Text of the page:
That battle was pivotal in the game’s outcome. Pacquiao, 29, was minted as that rarest of bona fide pay-per-view stars when De La Hoya retired at the age of 35. Pacquiao was the greatest and most entertaining boxer in the world for a period, with victories against Ricky Hatton, Miguel Cotto, Joshua Clottey, Antonio Margarito, Shane Mosley, and Juan Manuel Marquez. Let’s hope he’ll be that again on Saturday night when he fights Yordenis Ugas, a tough and dangerous Cuban from whom he’d want to win his record-tying fifth world championship at welterweight (not to mention the 154-pound world title he won in administering a frightful beating to Margarito).

Pacquiao’s actions are against every boxing rule. He’s no longer simply the tiny man; he’s also the elderly person.

Manny Pacquiao worked out at the Wild Card gym with Freddie Roach in preparation for his fight against Yordenis Ugas. MP Promotions is a company that specializes in promoting

In spite of his mentor’s greatest warning, Freddie Roach opened the Wild Card at 1123 Vine St. Eddie Futch had advised him, “Never start a gym.” “They only make money by losing money.” Not to mention the inconvenience.

Nonetheless, the Wild Card seems to be an appropriate metaphor for Pacquiao’s colossal career. It was a solitary, hot room above a laundry when he first came in, an unknown 122-pounder in need of a trainer and publicist, in the spring of 2001. The original gym space has now been doubled in size. There’s a second ring below for the professionals, a separate weight and training facility in the complex, and still another unit to store all the stuff, such as T-shirts, hoodies, and baseball hats. It’s the world’s most renowned gym, a regular stop for Hollywood tour buses, and its owner is the world’s most famous trainer.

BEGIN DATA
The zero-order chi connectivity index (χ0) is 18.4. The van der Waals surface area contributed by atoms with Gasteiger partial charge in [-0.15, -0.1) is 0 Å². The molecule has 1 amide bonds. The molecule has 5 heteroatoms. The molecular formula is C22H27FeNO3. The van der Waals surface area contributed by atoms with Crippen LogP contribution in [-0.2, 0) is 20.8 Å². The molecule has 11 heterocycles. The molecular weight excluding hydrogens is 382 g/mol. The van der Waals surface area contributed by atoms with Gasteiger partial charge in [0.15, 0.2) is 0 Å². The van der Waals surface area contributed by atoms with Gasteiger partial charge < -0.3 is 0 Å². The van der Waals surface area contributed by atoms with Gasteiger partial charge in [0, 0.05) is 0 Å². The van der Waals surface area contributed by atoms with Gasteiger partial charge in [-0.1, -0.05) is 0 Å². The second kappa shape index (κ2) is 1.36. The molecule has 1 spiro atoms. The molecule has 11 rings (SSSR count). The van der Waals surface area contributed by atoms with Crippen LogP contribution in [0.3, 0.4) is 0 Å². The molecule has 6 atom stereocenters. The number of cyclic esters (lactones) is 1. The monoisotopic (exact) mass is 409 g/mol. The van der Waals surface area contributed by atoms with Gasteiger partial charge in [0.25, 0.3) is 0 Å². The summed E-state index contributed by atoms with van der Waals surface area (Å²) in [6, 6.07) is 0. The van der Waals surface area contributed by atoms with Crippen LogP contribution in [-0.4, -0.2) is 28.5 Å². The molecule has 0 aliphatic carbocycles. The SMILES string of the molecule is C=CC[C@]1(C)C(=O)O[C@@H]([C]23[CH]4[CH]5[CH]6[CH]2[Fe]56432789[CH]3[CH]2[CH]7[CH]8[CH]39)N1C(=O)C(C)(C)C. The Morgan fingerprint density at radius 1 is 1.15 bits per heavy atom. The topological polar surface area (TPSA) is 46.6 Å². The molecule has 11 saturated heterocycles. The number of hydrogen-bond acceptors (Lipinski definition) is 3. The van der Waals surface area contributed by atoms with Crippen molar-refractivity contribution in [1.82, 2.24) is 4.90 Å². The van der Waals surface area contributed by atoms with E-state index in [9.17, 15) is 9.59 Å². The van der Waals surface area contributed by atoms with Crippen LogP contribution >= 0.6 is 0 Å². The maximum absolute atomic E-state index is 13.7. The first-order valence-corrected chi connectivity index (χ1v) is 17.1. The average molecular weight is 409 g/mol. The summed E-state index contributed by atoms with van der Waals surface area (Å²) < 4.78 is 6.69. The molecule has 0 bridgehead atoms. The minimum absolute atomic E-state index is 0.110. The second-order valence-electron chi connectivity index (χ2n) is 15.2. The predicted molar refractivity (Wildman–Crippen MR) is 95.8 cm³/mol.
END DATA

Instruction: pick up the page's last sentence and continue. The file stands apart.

Roach, a seven-time trainer of the year, adds, “Manny created this entire f—-ing facility.”

Pacquiao, on the other hand, was always pushing the boundaries of possible. Roach remembers seeing him play pool for the first time. They were in Texas at the time. Roach, who didn’t spend any time contacting his bookie, recalls, “He sunk eight balls with one stroke.”

“Can I place a wager on Manny Pacquiao?”

The following night inside the Alamodome, Marco Antonio Barrera was a 4-1 favorite. Barrera was unable to get out of the 11th inning.

Roach took home an additional $8,000 and learned a valuable lesson: never gamble against Pacquiao, the forerunner of his tremendous success.

In a roundabout manner, this takes me back to October 2008, when I was not gray and met Manny Pacquiao.